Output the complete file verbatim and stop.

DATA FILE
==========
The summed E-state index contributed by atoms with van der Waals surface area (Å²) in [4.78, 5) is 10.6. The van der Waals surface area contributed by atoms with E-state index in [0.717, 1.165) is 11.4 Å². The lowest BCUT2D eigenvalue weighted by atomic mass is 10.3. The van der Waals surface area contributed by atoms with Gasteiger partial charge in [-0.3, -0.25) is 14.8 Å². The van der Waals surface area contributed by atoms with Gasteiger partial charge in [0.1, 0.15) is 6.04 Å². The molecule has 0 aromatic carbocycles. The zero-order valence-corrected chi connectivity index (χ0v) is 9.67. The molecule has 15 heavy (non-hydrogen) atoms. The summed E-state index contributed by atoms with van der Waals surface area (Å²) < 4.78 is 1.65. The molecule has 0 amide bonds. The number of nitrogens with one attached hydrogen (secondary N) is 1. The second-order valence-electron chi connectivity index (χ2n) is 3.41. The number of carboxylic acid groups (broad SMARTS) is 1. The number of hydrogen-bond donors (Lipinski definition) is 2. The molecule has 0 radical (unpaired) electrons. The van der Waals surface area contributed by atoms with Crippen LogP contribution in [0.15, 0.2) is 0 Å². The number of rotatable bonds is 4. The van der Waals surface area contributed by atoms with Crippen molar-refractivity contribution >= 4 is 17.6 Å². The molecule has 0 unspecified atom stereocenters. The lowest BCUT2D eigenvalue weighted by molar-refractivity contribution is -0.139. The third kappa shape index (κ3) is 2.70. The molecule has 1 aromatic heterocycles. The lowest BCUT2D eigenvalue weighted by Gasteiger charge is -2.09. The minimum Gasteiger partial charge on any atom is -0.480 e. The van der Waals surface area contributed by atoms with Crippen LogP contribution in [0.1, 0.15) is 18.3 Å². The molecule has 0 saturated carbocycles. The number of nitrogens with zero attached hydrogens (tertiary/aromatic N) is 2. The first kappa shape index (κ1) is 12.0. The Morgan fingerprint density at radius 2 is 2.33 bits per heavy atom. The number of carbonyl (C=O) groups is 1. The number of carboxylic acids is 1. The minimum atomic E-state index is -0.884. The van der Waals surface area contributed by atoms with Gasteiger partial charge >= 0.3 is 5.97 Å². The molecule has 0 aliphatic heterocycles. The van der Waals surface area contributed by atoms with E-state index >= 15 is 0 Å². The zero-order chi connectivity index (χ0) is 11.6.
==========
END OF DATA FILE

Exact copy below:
The summed E-state index contributed by atoms with van der Waals surface area (Å²) in [4.78, 5) is 10.6. The van der Waals surface area contributed by atoms with E-state index in [0.717, 1.165) is 11.4 Å². The lowest BCUT2D eigenvalue weighted by atomic mass is 10.3. The van der Waals surface area contributed by atoms with Gasteiger partial charge in [-0.3, -0.25) is 14.8 Å². The van der Waals surface area contributed by atoms with Gasteiger partial charge in [0.1, 0.15) is 6.04 Å². The molecule has 0 aromatic carbocycles. The zero-order valence-corrected chi connectivity index (χ0v) is 9.67. The molecule has 15 heavy (non-hydrogen) atoms. The summed E-state index contributed by atoms with van der Waals surface area (Å²) < 4.78 is 1.65. The molecule has 0 amide bonds. The number of nitrogens with one attached hydrogen (secondary N) is 1. The second-order valence-electron chi connectivity index (χ2n) is 3.41. The number of carboxylic acid groups (broad SMARTS) is 1. The number of hydrogen-bond donors (Lipinski definition) is 2. The molecule has 0 radical (unpaired) electrons. The van der Waals surface area contributed by atoms with Crippen LogP contribution in [0.15, 0.2) is 0 Å². The number of rotatable bonds is 4. The van der Waals surface area contributed by atoms with Crippen molar-refractivity contribution >= 4 is 17.6 Å². The molecule has 0 unspecified atom stereocenters. The lowest BCUT2D eigenvalue weighted by molar-refractivity contribution is -0.139. The third kappa shape index (κ3) is 2.70. The molecule has 1 aromatic heterocycles. The lowest BCUT2D eigenvalue weighted by Gasteiger charge is -2.09. The minimum Gasteiger partial charge on any atom is -0.480 e. The van der Waals surface area contributed by atoms with Crippen LogP contribution in [0.1, 0.15) is 18.3 Å². The molecule has 0 saturated carbocycles. The number of nitrogens with zero attached hydrogens (tertiary/aromatic N) is 2. The first kappa shape index (κ1) is 12.0. The Morgan fingerprint density at radius 2 is 2.33 bits per heavy atom. The number of carbonyl (C=O) groups is 1. The number of carboxylic acids is 1. The minimum atomic E-state index is -0.884. The van der Waals surface area contributed by atoms with Gasteiger partial charge >= 0.3 is 5.97 Å². The molecule has 0 aliphatic heterocycles. The van der Waals surface area contributed by atoms with E-state index >= 15 is 0 Å². The zero-order chi connectivity index (χ0) is 11.6.